Basically, this protective mechanism ensures that unauthorized users can’t gain access to your sensitive keys or data by simply tampering with the device’s security.
Why TPM Security Matters to Your Business
Both TPM modules and their accompanying standards are integral to identity and access management (IAM). Trusted platform modules help organizations:
- Adopt a zero-trust approach within their IT environments by protecting essential certificates and keys. Zero-trust is an approach to security architecture that involves never trusting and continually verifying users’ identities.
- Improve cyber defenses by adding inherently trusted hardware to the equation. Pairing your network and device-level security tools with the HRoT you receive from using inherently trusted hardware adds another layer of security to your cyber defenses.
- Integrate passwordless authentication for greater security. One method of passwordless authentication, known as certificate-based authentication, uses PKI client authentication certificates to authenticate users. One of my colleagues shared in an article last year that when paired with a TPM module, this method of authentication more secure than passwords paired with SMS-based multi-factor authentication (MFA).
Not looking to spend a lot of money buying individual hardware components? No worries — Microsoft may have you covered. That’s because most new Windows 10 computers are equipped with TPM modules in their motherboards right out the gate!
How to Tell If Your Device Has a TPM Chip
But how do you know if you have a trusted platform module on your device? Open your computer’s Device Manager and select Security devices. Under that drop-down menu, there should be a Trusted Platform Module (1.2 or 2.0) listed.
Remember, TPM 2.0 is what’s required to upgrade to Windows 11 (although Microsoft posted a Windows 11 update that indicates they’re allowing some “limited exceptions” for existing Windows Insiders. But they do also warn that running Windows 11 on devices that don’t meet the Windows 11 hardware requirements may experience bugs and other issues.)
If you double-click on the device, it will bring up another menu that will provide you will all sorts of information, including:
- Device operating status (this info is available in the General tab).
- Driver information (you can access this info in the Driver tab).
- Dozens of other types of information about the device (in the Details tab, select the drop-down menu under the Property listing).
- Whether the device has ever been migrated and when (click on the Events tab to access this information).
- Device resource settings (you can find this info in the aptly named Resources tab).
If you want to see whether the TPM module is ready for use, you’ll need to look in the TPM management console. To access that tool:
- In the main Device Manager window, left-click once on the TPM module.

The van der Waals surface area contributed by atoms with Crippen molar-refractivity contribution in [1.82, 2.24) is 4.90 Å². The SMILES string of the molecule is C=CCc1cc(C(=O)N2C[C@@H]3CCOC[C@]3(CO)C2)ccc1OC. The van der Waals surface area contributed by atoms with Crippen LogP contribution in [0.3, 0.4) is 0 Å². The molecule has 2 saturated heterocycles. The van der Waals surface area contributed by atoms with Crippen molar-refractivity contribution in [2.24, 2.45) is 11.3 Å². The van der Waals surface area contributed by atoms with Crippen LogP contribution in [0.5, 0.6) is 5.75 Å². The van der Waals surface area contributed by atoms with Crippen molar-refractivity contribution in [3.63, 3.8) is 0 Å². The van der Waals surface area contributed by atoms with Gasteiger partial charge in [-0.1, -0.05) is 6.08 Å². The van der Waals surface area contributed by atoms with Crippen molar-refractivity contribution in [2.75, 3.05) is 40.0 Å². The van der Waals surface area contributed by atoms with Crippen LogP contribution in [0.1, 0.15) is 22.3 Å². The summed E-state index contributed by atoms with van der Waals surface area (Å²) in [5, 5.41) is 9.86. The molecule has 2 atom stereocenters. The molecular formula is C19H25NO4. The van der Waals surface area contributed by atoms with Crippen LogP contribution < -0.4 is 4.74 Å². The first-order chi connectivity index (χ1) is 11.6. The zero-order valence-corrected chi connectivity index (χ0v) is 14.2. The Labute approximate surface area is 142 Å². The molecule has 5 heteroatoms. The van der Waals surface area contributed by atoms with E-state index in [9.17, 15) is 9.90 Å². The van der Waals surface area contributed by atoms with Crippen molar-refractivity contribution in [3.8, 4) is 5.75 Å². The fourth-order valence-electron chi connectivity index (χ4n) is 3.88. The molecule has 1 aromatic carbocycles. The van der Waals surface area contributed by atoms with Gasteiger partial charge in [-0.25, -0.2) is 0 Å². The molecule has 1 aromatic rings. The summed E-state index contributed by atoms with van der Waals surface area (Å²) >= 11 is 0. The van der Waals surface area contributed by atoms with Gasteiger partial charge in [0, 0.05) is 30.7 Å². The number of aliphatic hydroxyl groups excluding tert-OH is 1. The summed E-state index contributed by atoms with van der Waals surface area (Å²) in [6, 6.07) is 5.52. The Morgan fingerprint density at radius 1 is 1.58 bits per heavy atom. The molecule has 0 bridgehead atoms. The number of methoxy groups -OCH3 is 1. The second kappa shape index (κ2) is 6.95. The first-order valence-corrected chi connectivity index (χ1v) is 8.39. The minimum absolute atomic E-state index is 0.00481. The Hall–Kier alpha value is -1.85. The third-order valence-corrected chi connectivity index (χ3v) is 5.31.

- Press R + Windows on your keyboard and run the following command tpm.msc.
- In the second main box, you’ll see the status of the device, which says it should be available or ready for use.
If you don’t have admin access, you’ll likely receive the following error message:
How TPMs Protect Your Encryption Keys
A TPM is what’s known as a sealed storage device. It protects your keys by keeping them isolated from the rest of your computer’s memory. This ensures that they remain secure even if the computer that the chip is installed in is infected with malware.
Your keys are especially vulnerable when you use them to run cryptographic operations. Restricting the generation, access, and usage of your keys to within that TPM environment ensures that they remain secure even if the computer that the TPM chip is installed has malware. By preventing the keys from copying to the device’s system memory, it protects them from compromise.
But how do you ensure you’re storing your PKI private keys on a TPM and not saving them to your hard drive? Soroko says that you can use an agent software that interacts with the TPM to do that.
“[Storing private keys on the TPM] would be handled by an agent software that would interact with the TPM. The provisioning of the certificate would be automated with certificate management software configured by the enterprise. Sectigo Certificate Manager is an example.”
Some TPMs Enable IoT Devices to Be Issued With Certificates From the Factory
In April 2020, Sectigo announced a partnership with Infineon, which makes the OPTIGA TPM, to integrate Sectigo device certificates within their TPMs. The idea here is to secure IoT devices as early as possible — in this case, during the manufacturing process. Sectigo’s IoT Manager tool allows manufactures to use their public keys to generate certificate signing requests (CSRs) while keeping their matching private keys securely stowed away within TPMs.